When I was sixteen, my next-door neighbor introduced me to black & white photography, film processing and enlarging. I was intrigued. During my senior year in high school, I studied photography under Byron Baldwin at Myers Park High School in Charlotte, NC. The program offered an intensive study of black & white photography. I was hooked. Later, I would go on to enhance my technique in the Commercial Photography program at Randolph Technical College.
I remember loading a film spool in pitch darkness and sealing the loaded reel in a small stainless steel processing tank. Next came the chemicals; developer, stop bath and fixer. Then, using an enlarger to expose the negative on photographic paper, dodge and burn, and then watching with anticipation as the print revealed itself through a similar sequence of chemicals. Finally came cutting matts and mounting the best work.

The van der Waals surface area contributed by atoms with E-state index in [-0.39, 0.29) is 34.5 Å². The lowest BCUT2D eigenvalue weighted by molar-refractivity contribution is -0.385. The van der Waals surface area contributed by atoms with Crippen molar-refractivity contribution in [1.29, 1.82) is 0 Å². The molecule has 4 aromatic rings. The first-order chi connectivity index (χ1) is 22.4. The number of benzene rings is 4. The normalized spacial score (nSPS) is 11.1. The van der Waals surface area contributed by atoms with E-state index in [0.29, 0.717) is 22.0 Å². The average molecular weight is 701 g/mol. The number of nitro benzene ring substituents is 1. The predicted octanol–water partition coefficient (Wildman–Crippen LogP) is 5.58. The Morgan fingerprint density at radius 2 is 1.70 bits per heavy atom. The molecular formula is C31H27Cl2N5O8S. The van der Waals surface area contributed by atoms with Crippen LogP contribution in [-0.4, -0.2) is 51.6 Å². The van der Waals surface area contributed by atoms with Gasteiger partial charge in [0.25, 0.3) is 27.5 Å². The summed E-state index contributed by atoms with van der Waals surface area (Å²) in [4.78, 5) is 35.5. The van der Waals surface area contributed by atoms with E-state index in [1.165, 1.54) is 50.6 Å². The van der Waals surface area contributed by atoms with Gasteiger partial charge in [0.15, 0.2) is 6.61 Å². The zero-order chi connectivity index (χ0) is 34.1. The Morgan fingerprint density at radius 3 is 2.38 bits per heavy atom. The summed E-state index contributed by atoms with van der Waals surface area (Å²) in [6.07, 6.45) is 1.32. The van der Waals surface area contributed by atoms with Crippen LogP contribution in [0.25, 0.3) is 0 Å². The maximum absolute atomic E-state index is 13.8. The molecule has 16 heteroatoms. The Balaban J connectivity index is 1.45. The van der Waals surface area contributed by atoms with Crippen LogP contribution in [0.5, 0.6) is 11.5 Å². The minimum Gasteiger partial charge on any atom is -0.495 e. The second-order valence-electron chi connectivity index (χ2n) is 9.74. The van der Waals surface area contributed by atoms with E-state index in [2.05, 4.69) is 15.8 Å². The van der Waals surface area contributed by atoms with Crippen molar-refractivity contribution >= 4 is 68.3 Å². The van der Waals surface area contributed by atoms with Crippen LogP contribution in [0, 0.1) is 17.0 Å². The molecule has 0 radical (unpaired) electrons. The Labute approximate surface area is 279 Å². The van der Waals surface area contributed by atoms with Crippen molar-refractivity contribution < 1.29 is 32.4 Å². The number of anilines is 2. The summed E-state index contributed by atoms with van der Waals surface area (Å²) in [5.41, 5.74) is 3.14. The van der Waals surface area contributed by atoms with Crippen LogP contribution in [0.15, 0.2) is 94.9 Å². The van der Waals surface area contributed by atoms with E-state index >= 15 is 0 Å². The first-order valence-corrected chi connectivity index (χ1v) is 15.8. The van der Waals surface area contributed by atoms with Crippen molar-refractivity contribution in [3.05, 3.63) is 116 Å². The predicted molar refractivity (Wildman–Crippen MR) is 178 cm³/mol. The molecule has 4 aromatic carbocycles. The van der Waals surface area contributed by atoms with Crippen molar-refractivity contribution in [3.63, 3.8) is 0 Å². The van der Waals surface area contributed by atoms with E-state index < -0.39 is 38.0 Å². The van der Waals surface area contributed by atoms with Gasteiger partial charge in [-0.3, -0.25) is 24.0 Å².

In many cases, I find color in photography to be a distraction. Perceiving color takes a lot of mental processing overhead. Creatively, black & white offers a more heightened awareness of texture, patterns, shapes, tonality and use of dark & light space. I also feel the intensively manual process of shooting, developing and printing black & white afforded me a deep appreciation of how silver halides in a film or paper medium responded to controlled exposure to light.
I can appreciate those who currently take time to shoot with and process black & white film. For me, I’m satisfied working a digital workflow which usually completes with a software emulation of Agfa APX 100 b&w film using Alien Skin’s Exposure.
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